Making all healers equal and all dps equal and everyone able to CC, heal, escape etc is great until you realize that it leads to trying to top dps meters instead of trying to kill a boss.
And having your contribution measured as a number in a field.
A druid will never be as good as a priest at healing but who cared back then? You were needed for buffs and support spells.
The priest could not provide these.
You would never replace the druid with a priest just because patch X.X.1 nerfed a talent and her healing per second was reduced by 1%.

Dug From The Earth

So my question then is, did you main a druid healer, or druid cat?

Or even a holy palys? One button cleanse wonders.

Personally, I prefer devs focus on making things fun to play, and I never found it fun to be a buffbot or cleansebot. Those that played those classes always seemed dissatisfied with being second rate because of the reasons you listed, even if from a non-fun logical side, it made sense.

From a lore side, it also didnt really make sense. Only from a “fairness” mechanic. Give up effectiveness, to have the ability to be a jack of all trades.

Wasnt needing to collect multiple sets of gear enough of a downside? Especially in vanilla, where gear took a LOT longer to collect.

Geo Kavu

I was a holy paladin.
All I remember is being the reliable healer, who always died last (in contrast to the very vulnerable priests) and who could, at any point, equip a shield and off-tank mobs/minibosses because guess what?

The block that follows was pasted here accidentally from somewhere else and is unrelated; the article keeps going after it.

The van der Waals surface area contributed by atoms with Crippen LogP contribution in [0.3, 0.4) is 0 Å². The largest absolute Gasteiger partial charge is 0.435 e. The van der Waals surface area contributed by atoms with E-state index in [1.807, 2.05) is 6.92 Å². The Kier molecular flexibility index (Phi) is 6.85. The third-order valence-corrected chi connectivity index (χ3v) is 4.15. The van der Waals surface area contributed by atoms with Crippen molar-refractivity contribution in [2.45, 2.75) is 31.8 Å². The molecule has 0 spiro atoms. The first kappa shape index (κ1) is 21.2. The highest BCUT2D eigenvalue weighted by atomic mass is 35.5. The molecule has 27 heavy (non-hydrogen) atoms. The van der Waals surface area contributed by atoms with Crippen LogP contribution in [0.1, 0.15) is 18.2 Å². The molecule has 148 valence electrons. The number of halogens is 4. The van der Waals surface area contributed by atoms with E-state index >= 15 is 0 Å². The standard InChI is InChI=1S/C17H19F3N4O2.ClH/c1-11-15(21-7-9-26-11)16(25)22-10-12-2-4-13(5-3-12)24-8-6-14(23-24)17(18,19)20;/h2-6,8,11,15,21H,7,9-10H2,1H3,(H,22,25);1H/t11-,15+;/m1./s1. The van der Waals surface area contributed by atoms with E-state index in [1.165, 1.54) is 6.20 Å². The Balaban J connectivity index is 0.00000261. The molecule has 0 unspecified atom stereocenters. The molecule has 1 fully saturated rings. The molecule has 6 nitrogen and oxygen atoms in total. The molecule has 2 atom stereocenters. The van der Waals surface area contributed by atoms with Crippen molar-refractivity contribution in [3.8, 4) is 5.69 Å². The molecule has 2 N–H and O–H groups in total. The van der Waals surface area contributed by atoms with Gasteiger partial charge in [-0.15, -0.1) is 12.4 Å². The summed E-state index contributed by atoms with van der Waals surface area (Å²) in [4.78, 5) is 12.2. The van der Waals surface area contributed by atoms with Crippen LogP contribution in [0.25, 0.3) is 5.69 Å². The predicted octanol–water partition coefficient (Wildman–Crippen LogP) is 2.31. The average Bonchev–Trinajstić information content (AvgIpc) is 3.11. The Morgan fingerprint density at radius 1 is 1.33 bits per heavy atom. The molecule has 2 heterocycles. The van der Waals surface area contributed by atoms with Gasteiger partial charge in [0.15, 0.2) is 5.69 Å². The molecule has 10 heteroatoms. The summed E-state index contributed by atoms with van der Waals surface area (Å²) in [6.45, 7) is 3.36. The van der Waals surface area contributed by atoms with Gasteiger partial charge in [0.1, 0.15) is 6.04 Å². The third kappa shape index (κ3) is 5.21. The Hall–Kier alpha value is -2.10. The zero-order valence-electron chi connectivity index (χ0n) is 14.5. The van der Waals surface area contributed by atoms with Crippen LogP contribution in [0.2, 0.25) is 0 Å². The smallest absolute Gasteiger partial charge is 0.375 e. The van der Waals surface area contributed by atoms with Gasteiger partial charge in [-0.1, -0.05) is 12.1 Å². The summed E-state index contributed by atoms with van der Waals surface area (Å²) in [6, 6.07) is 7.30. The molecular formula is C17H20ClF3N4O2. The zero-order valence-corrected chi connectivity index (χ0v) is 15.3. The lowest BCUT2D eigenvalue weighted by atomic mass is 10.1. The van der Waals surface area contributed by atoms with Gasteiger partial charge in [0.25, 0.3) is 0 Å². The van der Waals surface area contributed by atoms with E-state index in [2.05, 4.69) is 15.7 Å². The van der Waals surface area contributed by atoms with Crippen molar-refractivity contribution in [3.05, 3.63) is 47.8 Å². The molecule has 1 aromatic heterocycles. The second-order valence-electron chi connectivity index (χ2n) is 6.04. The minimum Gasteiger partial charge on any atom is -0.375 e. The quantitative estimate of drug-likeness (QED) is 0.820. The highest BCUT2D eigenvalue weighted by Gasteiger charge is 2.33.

Back then a paladin did not forget to use a shield out of the blue and did not die as easy as any other healer despite wearing the same armor as the tanks.
And I remember in Legion being forced to re-roll mage, as my warlock did not seem able to compete in damage for the best part of the expansion and.. also guess what!
There was NOTHING a class would bring to the table that another could not in some way.
Even combat rez is done by almost everyone including their grandmothers.
People were asking for X+ dps. Or Y+ i-level.
In Legion you are a number. In Vanilla you are a class.

Dug From The Earth

Fair enough

It does seem, though, that restricting who can join a group/raid etc based on class, seems like players limiting things, where as needing a specific i-level is something anyone can achieve, without having to switch classes to do so.